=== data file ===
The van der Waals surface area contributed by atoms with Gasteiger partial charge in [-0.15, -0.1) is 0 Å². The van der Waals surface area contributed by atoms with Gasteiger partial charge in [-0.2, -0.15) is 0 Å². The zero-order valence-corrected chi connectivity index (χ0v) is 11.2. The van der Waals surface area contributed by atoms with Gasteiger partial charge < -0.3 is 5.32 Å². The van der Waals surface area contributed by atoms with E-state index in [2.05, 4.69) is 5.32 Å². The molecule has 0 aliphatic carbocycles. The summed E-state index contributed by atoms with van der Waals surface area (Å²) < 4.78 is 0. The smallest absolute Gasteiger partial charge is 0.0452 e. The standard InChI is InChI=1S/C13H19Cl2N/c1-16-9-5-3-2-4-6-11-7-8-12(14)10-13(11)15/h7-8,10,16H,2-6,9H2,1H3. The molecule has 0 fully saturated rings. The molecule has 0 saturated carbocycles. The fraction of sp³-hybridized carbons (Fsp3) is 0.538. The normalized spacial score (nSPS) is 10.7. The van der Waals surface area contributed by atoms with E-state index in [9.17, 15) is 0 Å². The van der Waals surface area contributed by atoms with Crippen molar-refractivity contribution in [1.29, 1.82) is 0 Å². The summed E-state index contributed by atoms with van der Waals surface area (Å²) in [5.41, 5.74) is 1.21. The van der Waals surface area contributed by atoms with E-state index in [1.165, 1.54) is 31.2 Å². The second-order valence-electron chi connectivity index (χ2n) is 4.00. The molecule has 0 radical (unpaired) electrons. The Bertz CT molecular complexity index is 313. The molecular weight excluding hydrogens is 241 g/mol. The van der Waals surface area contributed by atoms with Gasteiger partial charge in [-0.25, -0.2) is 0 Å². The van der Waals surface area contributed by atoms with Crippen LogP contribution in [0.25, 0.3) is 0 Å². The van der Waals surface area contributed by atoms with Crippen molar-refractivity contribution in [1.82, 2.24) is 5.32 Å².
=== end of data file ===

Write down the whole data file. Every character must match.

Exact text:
The van der Waals surface area contributed by atoms with Gasteiger partial charge in [-0.15, -0.1) is 0 Å². The van der Waals surface area contributed by atoms with Gasteiger partial charge in [-0.2, -0.15) is 0 Å². The zero-order valence-corrected chi connectivity index (χ0v) is 11.2. The van der Waals surface area contributed by atoms with Gasteiger partial charge < -0.3 is 5.32 Å². The van der Waals surface area contributed by atoms with E-state index in [2.05, 4.69) is 5.32 Å². The molecule has 0 aliphatic carbocycles. The summed E-state index contributed by atoms with van der Waals surface area (Å²) < 4.78 is 0. The smallest absolute Gasteiger partial charge is 0.0452 e. The standard InChI is InChI=1S/C13H19Cl2N/c1-16-9-5-3-2-4-6-11-7-8-12(14)10-13(11)15/h7-8,10,16H,2-6,9H2,1H3. The molecule has 0 fully saturated rings. The molecule has 0 saturated carbocycles. The fraction of sp³-hybridized carbons (Fsp3) is 0.538. The normalized spacial score (nSPS) is 10.7. The van der Waals surface area contributed by atoms with E-state index in [9.17, 15) is 0 Å². The van der Waals surface area contributed by atoms with Crippen molar-refractivity contribution in [1.29, 1.82) is 0 Å². The summed E-state index contributed by atoms with van der Waals surface area (Å²) in [5.41, 5.74) is 1.21. The van der Waals surface area contributed by atoms with E-state index in [1.165, 1.54) is 31.2 Å². The second-order valence-electron chi connectivity index (χ2n) is 4.00. The molecule has 0 radical (unpaired) electrons. The Bertz CT molecular complexity index is 313. The molecular weight excluding hydrogens is 241 g/mol. The van der Waals surface area contributed by atoms with Gasteiger partial charge in [-0.25, -0.2) is 0 Å². The van der Waals surface area contributed by atoms with Crippen LogP contribution in [0.25, 0.3) is 0 Å². The van der Waals surface area contributed by atoms with Crippen molar-refractivity contribution in [1.82, 2.24) is 5.32 Å².